The current pandemic can create situations where seniors and their loved ones will need to make extra efforts to avoid loneliness.
Seniors should prepare to be social distancing for the long haul, according to Dr. Leonard Kirschner, a licensed M.D. and the past President of AARP Arizona. “This virus will be with us for a long time, this pandemic will run its course for at least 18 months.”
Knowing this, older people and their loved ones can plan to take actions to safely avoid succumbing to anxiety and depression.
Family, Friends, and support groups can:
Encourage and follow-up with your loved ones on their exercise.
- Be interested, listen and question how they feel. The National Physical Activity Guidelines recommend engaging in 150 minutes of moderate intensity activity every week.
- Keeping track of the little things like getting up during every commercial on TV and doing an active chore, marching in place, or doing a set of stretches can work wonders for body and mind.
- When possible, encourage getting outdoors, breathing in the fresh air, feeling the sunshine, looking at nature or going for a walk – this gives most seniors a tremendous boost.
However, sometimes we have to remind and encourage older adults to exercise with caution and think safety. Remember to consult a physician before starting an exercise program. Here are a few tips to emphasize:
- Listen to your body. Always warm up before exercising and cool down afterward. You should be exercising at a level that allows you to talk, but not sing.
- Be aware of your environment. Make sure you are in reach of a counter, the back of a couch, or a sturdy chair that is pushed up against a wall in case you lose your balance and need to hold on to something or need to sit.
- Hydrate. Drink water before, during, and after exercising, even if you don’t feel thirsty.
- Choose clothing that is made for the type of activity you want to do. Shoes, long sleeved shirts, hats etc. should work with the activity, sun intensity and the temperature of your environment.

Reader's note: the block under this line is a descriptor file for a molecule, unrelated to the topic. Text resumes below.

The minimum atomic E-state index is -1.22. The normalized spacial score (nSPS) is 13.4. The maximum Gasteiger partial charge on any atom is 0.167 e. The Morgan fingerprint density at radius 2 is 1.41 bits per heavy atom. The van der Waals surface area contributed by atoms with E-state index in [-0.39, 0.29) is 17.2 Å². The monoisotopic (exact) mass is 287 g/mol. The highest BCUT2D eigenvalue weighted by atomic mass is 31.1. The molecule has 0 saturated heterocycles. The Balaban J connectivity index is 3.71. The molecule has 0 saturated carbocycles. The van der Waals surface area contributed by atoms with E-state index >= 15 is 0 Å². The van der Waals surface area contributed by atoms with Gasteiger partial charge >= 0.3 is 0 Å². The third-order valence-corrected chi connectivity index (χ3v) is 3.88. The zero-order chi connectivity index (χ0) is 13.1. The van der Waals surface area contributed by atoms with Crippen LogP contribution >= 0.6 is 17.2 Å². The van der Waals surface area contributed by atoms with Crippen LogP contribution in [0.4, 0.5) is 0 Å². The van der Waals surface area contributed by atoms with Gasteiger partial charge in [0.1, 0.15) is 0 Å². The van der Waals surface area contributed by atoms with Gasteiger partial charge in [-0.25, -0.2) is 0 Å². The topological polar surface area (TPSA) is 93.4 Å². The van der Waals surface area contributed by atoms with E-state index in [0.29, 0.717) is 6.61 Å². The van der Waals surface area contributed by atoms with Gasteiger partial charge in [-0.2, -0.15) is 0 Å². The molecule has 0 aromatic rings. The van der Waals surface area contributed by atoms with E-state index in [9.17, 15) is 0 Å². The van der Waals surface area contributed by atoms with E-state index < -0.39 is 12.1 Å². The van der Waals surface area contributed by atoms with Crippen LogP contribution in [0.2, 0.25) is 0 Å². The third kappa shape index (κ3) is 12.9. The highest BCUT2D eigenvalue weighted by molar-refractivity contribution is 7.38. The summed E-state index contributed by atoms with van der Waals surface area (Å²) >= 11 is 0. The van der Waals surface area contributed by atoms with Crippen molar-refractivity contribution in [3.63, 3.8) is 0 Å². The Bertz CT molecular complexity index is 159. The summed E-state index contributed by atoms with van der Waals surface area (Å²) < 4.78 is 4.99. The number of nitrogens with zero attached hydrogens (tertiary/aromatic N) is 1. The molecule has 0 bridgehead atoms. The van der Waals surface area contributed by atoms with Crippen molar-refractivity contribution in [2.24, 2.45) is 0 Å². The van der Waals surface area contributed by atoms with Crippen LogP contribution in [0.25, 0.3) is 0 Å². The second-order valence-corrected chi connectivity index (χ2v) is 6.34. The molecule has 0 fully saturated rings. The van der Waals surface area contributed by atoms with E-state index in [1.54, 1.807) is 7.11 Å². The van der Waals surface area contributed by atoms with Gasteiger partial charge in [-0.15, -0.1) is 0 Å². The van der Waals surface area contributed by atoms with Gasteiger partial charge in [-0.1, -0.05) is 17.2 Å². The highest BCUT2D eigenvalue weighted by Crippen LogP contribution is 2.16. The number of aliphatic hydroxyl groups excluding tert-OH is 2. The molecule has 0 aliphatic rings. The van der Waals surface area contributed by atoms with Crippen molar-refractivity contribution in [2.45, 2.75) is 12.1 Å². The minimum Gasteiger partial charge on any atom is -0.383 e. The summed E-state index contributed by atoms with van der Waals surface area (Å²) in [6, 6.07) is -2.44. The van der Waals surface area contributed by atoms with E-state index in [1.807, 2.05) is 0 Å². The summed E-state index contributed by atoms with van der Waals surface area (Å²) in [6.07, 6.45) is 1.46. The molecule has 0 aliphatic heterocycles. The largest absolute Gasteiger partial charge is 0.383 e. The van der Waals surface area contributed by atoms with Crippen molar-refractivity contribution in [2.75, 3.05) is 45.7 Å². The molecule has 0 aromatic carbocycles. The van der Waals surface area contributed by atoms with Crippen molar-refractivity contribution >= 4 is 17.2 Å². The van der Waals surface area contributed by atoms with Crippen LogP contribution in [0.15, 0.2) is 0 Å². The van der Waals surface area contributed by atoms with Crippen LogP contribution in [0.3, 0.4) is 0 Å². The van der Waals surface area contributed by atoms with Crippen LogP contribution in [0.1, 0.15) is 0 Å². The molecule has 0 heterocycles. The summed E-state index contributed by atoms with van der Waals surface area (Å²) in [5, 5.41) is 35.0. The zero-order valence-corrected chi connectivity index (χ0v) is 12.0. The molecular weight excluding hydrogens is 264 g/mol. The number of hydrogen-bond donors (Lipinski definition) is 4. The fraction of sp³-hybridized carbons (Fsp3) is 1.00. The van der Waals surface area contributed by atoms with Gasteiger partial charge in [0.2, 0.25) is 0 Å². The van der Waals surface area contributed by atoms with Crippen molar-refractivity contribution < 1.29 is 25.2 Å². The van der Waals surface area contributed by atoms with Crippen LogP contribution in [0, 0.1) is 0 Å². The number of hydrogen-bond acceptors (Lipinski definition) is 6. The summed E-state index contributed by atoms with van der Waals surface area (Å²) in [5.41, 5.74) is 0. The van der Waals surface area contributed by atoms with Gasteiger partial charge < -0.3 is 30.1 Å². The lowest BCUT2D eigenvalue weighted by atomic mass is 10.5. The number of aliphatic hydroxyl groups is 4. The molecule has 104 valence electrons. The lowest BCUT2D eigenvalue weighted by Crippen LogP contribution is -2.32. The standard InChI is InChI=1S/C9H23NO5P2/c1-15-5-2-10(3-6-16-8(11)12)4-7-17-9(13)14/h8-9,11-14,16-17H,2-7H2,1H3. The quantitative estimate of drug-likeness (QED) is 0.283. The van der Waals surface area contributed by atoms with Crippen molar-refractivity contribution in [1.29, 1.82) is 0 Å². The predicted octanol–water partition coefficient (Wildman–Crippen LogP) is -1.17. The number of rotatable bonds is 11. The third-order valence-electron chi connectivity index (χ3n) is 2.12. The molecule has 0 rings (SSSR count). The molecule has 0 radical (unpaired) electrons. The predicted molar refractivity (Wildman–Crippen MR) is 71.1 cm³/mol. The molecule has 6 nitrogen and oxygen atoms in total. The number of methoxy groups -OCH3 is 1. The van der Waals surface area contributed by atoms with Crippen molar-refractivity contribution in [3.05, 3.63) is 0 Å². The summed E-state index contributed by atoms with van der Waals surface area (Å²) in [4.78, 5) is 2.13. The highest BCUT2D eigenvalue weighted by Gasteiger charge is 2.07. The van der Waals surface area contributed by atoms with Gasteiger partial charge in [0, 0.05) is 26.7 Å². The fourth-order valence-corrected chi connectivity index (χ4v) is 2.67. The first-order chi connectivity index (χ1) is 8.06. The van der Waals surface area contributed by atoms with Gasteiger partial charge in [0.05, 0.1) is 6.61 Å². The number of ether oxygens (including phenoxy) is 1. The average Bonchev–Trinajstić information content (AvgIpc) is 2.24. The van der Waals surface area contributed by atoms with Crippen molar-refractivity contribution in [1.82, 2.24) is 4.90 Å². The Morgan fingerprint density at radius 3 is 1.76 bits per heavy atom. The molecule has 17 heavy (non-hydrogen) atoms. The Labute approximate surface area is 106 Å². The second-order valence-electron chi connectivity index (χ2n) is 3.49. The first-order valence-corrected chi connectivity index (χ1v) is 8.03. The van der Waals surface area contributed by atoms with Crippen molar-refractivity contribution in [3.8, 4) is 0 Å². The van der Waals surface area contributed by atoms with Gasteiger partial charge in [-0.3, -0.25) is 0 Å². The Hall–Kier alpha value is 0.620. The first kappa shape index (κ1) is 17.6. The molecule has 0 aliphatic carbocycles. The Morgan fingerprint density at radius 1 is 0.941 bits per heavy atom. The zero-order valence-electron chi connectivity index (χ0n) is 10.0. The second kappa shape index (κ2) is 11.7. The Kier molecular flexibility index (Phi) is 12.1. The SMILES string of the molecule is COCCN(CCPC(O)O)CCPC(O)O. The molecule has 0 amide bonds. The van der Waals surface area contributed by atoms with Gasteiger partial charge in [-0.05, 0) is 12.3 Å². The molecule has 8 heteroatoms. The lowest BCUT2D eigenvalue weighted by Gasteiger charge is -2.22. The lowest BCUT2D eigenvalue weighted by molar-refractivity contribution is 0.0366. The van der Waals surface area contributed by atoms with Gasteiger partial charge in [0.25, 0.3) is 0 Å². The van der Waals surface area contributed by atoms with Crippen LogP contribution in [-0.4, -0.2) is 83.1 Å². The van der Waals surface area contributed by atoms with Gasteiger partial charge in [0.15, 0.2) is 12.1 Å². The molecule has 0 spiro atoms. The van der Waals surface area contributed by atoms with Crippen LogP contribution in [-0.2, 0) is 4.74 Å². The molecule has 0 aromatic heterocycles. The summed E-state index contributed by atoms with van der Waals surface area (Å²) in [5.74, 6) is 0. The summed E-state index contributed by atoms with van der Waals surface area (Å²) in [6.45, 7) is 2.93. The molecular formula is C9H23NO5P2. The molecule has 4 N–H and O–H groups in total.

Use technology to enhance their day
This could be as simple as sending them a Zoom link to a yoga class, church meetings or art classes that they may find enjoyable. It’s a good idea to talk your senior through the first few log-ins and insuring their comfort level with the technology and process.
Security systems have options that can make checking in at the right time easier. For example, cameras with remote monitoring can be installed in the kitchen or key hallways so you can see when the senior is up. In addition, sensors can be added on key cabinets or the medicine drawer to let a family member know they’ve taken their medicine. These electronic assists can be customized to help seniors — and you — feel safer, secure, and connected.
So during these strange and isolated times, taking a little extra effort to plan a routine of communication, connection and security for your parents and older relatives can really have a positive impact on their mental as well as physical well-being.
For more information on technology for seniors, please contact us at: 919-387-1800 or use the form below.